Floods in China

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Floods in China: As if someone had opened the floodgates

Cities cut off, narrow river courses: Floods occur more often in China than in other regions of the world. After many years of relative calm, extreme flood damage again occurred in the summer of 2016.

The Chinese authorities had already issued warnings in the spring about an increased risk of flooding in the central and lower Yangtze regions. The last major flood catastrophe had been in 1998, when floodwaters in the Yangtze and Songhua rivers kept all of China on tenterhooks for several weeks. The special feature of the 2016 flood: the rains during the 2016 flood season in the central Yangtze were up to 10% higher than in 1998. And the floods were a combination of many different, intensive, and often local, individual events. Critical flood levels occurred in a total of 363 small and medium-sized rivers.

The most serious period of flooding started in mid-June in central and southern China. For almost a month, the provinces in these regions were plagued by rainstorms, thunderstorms and hail for almost a month during the “plum rain” (“mei-yu”) season. There were landslides in many places, and dykes were breached at 179 points. The city of Wuhan, which is particularly prone to flooding because of its location at the confluence of the Yangtze and Han rivers and is an example of the unbridled growth of large cities, experienced one of the most spectacular localised events. From 1 to 6 July, precipitation in the city’s four districts was between 930 and 1087 mm, a new record.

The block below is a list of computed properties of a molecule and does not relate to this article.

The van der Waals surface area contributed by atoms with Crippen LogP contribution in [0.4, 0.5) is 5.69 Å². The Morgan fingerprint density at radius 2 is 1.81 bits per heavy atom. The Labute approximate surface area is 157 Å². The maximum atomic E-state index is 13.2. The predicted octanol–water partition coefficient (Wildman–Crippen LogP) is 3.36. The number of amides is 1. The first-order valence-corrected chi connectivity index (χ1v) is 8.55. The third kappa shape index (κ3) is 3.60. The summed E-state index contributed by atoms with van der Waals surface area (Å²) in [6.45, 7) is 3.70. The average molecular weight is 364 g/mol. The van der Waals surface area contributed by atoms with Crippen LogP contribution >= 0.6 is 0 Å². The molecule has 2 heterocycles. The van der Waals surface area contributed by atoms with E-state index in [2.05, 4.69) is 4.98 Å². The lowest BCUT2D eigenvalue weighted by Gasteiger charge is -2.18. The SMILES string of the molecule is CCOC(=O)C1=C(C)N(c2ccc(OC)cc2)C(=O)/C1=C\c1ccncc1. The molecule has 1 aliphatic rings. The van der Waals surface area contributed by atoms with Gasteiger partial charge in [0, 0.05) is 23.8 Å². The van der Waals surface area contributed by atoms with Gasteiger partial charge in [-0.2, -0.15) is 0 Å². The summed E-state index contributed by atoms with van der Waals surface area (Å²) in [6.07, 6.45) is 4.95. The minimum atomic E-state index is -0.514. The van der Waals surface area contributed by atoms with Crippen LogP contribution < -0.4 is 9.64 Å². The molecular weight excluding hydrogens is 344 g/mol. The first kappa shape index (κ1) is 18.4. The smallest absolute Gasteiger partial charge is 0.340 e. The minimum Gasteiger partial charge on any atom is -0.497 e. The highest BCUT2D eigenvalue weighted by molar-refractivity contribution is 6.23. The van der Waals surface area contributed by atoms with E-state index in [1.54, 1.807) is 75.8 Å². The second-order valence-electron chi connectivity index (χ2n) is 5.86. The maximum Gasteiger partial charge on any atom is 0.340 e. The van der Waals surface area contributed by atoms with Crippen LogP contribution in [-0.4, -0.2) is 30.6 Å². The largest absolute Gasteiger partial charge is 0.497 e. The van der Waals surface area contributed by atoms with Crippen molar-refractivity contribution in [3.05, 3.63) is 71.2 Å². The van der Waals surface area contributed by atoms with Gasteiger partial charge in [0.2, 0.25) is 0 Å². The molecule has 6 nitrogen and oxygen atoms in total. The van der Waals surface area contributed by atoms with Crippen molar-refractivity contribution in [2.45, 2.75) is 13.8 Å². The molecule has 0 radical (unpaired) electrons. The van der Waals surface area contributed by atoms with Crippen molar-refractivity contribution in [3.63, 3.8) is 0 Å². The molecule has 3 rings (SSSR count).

Following the severe floods of 1998, China launched an extensive flood protection programme. Over the following ten years alone, the government invested more than 620 billion yuan (US$ 87bn). As a result, the impact of the annual floods has diminished, even though values have risen sharply. The primary focus of these efforts was on river flooding. However, the measures adopted were not enough to cope with the consequences of the torrential local rainfall.


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